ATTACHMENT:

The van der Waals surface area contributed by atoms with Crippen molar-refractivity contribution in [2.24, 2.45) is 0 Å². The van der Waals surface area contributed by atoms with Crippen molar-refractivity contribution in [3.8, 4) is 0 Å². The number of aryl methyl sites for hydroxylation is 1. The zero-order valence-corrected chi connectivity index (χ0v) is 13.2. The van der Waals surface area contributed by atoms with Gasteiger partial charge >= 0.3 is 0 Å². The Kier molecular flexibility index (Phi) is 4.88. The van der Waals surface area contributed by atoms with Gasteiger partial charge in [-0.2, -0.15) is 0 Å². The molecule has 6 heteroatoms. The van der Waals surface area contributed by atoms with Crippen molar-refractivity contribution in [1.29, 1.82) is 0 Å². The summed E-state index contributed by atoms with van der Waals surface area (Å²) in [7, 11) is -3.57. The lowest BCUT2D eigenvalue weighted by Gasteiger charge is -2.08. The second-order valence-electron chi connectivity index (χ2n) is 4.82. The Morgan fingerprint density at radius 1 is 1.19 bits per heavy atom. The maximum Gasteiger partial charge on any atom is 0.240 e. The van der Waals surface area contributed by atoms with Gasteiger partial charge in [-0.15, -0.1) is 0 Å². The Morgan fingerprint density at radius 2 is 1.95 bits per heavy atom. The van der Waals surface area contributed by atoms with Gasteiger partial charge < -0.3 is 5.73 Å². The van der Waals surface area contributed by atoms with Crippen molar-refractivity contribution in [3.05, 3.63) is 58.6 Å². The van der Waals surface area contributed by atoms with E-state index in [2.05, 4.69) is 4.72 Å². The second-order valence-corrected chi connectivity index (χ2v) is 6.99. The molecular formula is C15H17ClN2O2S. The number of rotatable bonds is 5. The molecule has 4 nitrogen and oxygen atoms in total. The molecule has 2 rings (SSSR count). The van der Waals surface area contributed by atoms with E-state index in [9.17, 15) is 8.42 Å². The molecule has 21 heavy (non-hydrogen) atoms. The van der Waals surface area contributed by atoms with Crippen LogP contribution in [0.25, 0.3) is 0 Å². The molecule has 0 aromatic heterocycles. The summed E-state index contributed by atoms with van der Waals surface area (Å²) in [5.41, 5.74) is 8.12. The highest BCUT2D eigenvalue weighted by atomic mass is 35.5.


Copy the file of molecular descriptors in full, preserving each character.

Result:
The van der Waals surface area contributed by atoms with Crippen molar-refractivity contribution in [2.24, 2.45) is 0 Å². The van der Waals surface area contributed by atoms with Crippen molar-refractivity contribution in [3.8, 4) is 0 Å². The number of aryl methyl sites for hydroxylation is 1. The zero-order valence-corrected chi connectivity index (χ0v) is 13.2. The van der Waals surface area contributed by atoms with Gasteiger partial charge >= 0.3 is 0 Å². The Kier molecular flexibility index (Phi) is 4.88. The van der Waals surface area contributed by atoms with Gasteiger partial charge in [-0.2, -0.15) is 0 Å². The molecule has 6 heteroatoms. The van der Waals surface area contributed by atoms with Crippen molar-refractivity contribution in [1.29, 1.82) is 0 Å². The summed E-state index contributed by atoms with van der Waals surface area (Å²) in [7, 11) is -3.57. The lowest BCUT2D eigenvalue weighted by Gasteiger charge is -2.08. The second-order valence-electron chi connectivity index (χ2n) is 4.82. The Morgan fingerprint density at radius 1 is 1.19 bits per heavy atom. The maximum Gasteiger partial charge on any atom is 0.240 e. The van der Waals surface area contributed by atoms with Gasteiger partial charge in [-0.15, -0.1) is 0 Å². The Morgan fingerprint density at radius 2 is 1.95 bits per heavy atom. The van der Waals surface area contributed by atoms with Gasteiger partial charge < -0.3 is 5.73 Å². The van der Waals surface area contributed by atoms with Crippen molar-refractivity contribution in [3.05, 3.63) is 58.6 Å². The van der Waals surface area contributed by atoms with E-state index in [2.05, 4.69) is 4.72 Å². The second-order valence-corrected chi connectivity index (χ2v) is 6.99. The molecular formula is C15H17ClN2O2S. The number of rotatable bonds is 5. The molecule has 4 nitrogen and oxygen atoms in total. The molecule has 2 rings (SSSR count). The van der Waals surface area contributed by atoms with E-state index in [9.17, 15) is 8.42 Å². The molecule has 21 heavy (non-hydrogen) atoms. The van der Waals surface area contributed by atoms with Crippen LogP contribution in [0.25, 0.3) is 0 Å². The molecule has 0 aromatic heterocycles. The summed E-state index contributed by atoms with van der Waals surface area (Å²) in [5.41, 5.74) is 8.12. The highest BCUT2D eigenvalue weighted by atomic mass is 35.5.